I think that’s going back to like what we talked about people and culture so much. That’s a bit of the shift that has to happen in people’s mind is where not really, and this is a good thing that were saying. We’re not really saying just like install this technology and everything will be dandy. Get the appropriate technology stack. Then it makes it easier for you to change your process around to be this sort of like, ninjas, or heroes, or unicorns, or whatever the nomenclature of the day is. As you’re always fond of bringing up. As Adrian Cockcroft said, “They didn’t just sort of like birthed unicorn people from some green vat of goo. They hired them from regular enterprises and made them who they are.”

Andrew Clay Shafer:
We hired them from you.

Coté:
Exactly. There’s a tremendous amount of hope around being able to do this. I think what’s nice is that the technologies actually seem to work this time. If you have that big picture of you of putting everything in place, and kind of using them in the way that they’re intended to be used, really all you need to worry about is culture and people things. Which in comparison to some technology that’s lame and not working is a solvable problem.

Andrew Clay Shafer:
Yeah. I think this is a little bit different topic. The types of things that are happening in 2015 in a world with Twitter and GitHub make it kind of hard to sell the old enterprise legacy products that are kind of based on asymmetric access to information. The old school enterprise software business was based on steak and stripper-driven deals with a bunch of kind of used car salesman on steroids driving the marketing into a customer that doesn’t necessarily, they’re not sophisticated about the technology and there’s no way to become sophisticated about the technology.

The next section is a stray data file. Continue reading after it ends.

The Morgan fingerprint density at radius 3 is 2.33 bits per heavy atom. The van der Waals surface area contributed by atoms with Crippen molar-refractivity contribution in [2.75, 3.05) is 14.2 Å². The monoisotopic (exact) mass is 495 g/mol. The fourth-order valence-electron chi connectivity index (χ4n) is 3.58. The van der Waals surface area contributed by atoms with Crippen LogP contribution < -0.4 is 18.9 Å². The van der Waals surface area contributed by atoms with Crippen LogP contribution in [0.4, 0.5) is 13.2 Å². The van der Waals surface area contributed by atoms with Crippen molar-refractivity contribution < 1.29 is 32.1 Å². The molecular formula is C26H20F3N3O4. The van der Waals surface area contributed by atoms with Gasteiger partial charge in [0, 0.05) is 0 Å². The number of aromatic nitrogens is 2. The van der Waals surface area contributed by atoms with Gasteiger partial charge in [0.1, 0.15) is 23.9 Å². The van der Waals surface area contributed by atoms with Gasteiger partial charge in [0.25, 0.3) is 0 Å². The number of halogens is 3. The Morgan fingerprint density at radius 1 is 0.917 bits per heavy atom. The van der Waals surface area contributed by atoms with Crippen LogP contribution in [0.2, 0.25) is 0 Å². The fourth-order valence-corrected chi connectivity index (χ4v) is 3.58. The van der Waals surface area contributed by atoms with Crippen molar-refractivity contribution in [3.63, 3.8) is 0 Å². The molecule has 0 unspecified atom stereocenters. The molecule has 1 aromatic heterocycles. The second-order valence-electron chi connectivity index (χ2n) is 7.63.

When you have an open source project, when you have a bunch of other people that are building on the same core then it’s not a mystery. It’s not a mystery about what this stuff is actually capable of. I think that’s a big thing. Also kind of I want to dovetail off some of the stuff you just said and plug a talk that I have coming up in London at a conference called Operability.IO. What I want to talk about and this is really sort of the journey of configuration management and some of the things that I’ve seen and been through. There’s certainly things you can automate. This automation renaissance that’s become sort of driven the last few years of this. At the same time, the things that you’re actually choosing to automate, and the patterns that you’re driving forward with, have a huge impact on that day-2 cost of operations. While you can conceivably automate a bunch of that stuff, it’s not all equally operable. I will talk about what its operability and how did the architectures of the application level interact with these lower level promises from a platform to give you something that is or isn’t operable.